Bob McDonnell: Is once popular Virginia governor headed for prison?

Former Virginia governor Bob McDonnell and his wife Maureen face federal charges involving bribery and conspiracy for accepting lavish gifts from the promoter of a dietary supplement. The case goes to the jury next Tuesday.

Steve Helber/AP
Former Virginia Gov. Bob McDonnell leaves Federal Court with his sons, Bobby, left, and Sean, right, in Richmond, Va., Friday. McDonnell's corruption case is expected to be in the jury's hands Tuesday.

The long and downward-spiraling tale of Virginia ex-governor Bob McDonnell – worthy of a Shakespeare or more likely the script writer for an afternoon soap – is headed for its pathetic legal conclusion.

The 25-day federal corruption trial of Mr. McDonnell and his wife Maureen, their adult children in the courtroom, heard seven hours of closing arguments Friday. It’ll go to the jury next Tuesday.

“The emotional, pointed and sometimes scathing presentations left all in the packed seventh-floor courtroom of Judge James R. Spencer drained,” the Richmond Times-Dispatch reported. “That included the former governor, who stood with his head bowed and hands clasped, in an almost prayerful moment of reflection, as the jury exited for the day.”

The essence of the 14-count bribery and conspiracy case is that the McDonnells took $165,000 in loans and gifts – designer clothes, a Rolex watch, golf outings, use of a Ferrari, $15,000 in catering for their daughter’s wedding – in return for helping the promoter of a dietary supplement.

The promoter who became the McDonnell’s benefactor was Jonnie Williams, CEO of Star Scientific. The company's tobacco-based dietary supplement was called “Anatabloc.”

"He was on the Jonnie Williams gravy train, and he and Jonnie Williams had a deal: Do what you can when opportunities arise and I'll keep paying," prosecutor David Harbach told the jury.

The McDonnells held an official launch party for Anatabloc in the governor's mansion, and used their influence to promote the product any way they could, according to federal prosecutors. Maureen McDonnell touted it at medical conferences, and aides believed the governor wanted them to get it covered by the state health care plan.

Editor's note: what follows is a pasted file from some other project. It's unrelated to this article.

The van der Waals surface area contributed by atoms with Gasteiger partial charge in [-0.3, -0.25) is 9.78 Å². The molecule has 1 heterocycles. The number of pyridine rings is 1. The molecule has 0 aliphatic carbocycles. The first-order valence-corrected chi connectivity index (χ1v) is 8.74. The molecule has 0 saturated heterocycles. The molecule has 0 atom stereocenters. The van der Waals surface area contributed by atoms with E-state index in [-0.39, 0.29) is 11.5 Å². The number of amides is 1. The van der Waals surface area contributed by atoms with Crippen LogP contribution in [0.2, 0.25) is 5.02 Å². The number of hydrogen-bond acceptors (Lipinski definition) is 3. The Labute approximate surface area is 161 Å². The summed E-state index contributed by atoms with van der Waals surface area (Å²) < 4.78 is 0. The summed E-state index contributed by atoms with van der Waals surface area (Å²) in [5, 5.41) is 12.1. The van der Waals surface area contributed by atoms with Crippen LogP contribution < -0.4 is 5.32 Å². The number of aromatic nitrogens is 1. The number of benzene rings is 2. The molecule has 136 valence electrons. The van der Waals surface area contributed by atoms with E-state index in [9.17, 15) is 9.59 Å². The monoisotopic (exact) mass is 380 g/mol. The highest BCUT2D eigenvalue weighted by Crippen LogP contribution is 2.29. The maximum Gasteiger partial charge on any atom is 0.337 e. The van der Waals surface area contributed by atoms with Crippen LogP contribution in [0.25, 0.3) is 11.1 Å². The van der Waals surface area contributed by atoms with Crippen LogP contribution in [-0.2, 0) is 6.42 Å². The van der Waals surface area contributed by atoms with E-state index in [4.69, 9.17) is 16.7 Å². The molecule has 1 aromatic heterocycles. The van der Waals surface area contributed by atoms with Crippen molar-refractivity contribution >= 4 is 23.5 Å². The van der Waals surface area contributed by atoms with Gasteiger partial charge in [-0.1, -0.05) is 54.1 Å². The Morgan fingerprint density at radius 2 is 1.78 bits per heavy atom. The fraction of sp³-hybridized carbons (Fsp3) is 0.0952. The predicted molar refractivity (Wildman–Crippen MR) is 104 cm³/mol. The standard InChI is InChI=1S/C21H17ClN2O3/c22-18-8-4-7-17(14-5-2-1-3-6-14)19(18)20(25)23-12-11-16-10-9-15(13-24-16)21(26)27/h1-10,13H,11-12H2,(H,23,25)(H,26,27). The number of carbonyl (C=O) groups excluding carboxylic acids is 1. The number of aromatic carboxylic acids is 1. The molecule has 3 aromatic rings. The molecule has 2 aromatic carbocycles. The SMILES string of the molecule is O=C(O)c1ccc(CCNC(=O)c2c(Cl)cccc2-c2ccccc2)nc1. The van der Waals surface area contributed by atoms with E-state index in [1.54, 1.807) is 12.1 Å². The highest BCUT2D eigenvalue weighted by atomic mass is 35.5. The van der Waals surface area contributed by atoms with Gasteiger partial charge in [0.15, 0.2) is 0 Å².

In the courtroom, each of the McDonnells had their own set of lawyers.

They couldn’t possibly have conspired to commit corrupt acts, they (and some of their five children) argued, because their marriage was on the rocks and they were barely speaking.

“I was heartbroken that maybe this was the end of our marriage, because we just couldn’t communicate anymore,” Bob McDonnell said in his testimony.

“This was not a marriage,” he testified. “I felt hatred, felt anger from her.” (Maureen McDonnell didn’t testify.)

Maureen McDonnell’s accepting lavish gifts may have been “tacky,” one of her lawyers said, but it wasn’t illegal because as the state’s unelected first lady she had no authority to make policy decisions.

"Jonnie didn't get anything. Nothing,” Henry Asbill, one of Bob McDonnell’s lawyers said in closing arguments. “This case is all 'quid,' no 'quo.'"

"Their humiliation has been severe and it has been nationwide," Mr. Asbill said. "This was a troubled, dysfunctional marriage."

McDonnell said he and Maureen are living apart, and their marriage is “basically on hold,” according to the Richmond Times-Dispatch. The former governor says he has been staying with his priest at the rectory at St. Patrick’s Church since about a week before the trial began.

Prosecutor Michael Dry said the testimony "is salacious and sad, but at the end of the day it just doesn't matter."

“Why would he do it?” Mr. Dry asked. “Why would he corrupt his office? The answer is simple: He didn’t think he’d get caught.”

Bob McDonnell was a popular governor once considered a rising star in the Republican Party. He had chaired the Republican Governors Association, and he was on the short list to be Mitt Romney’s running mate in the 2012 presidential election. Now, he faces years in prison if convicted.

Star Scientific ultimately stopped selling Anatabloc under pressure from the US Food and Drug Administration, which said claiming it could treat a range of diseases was illegal.

This report includes material from the Associated Press.

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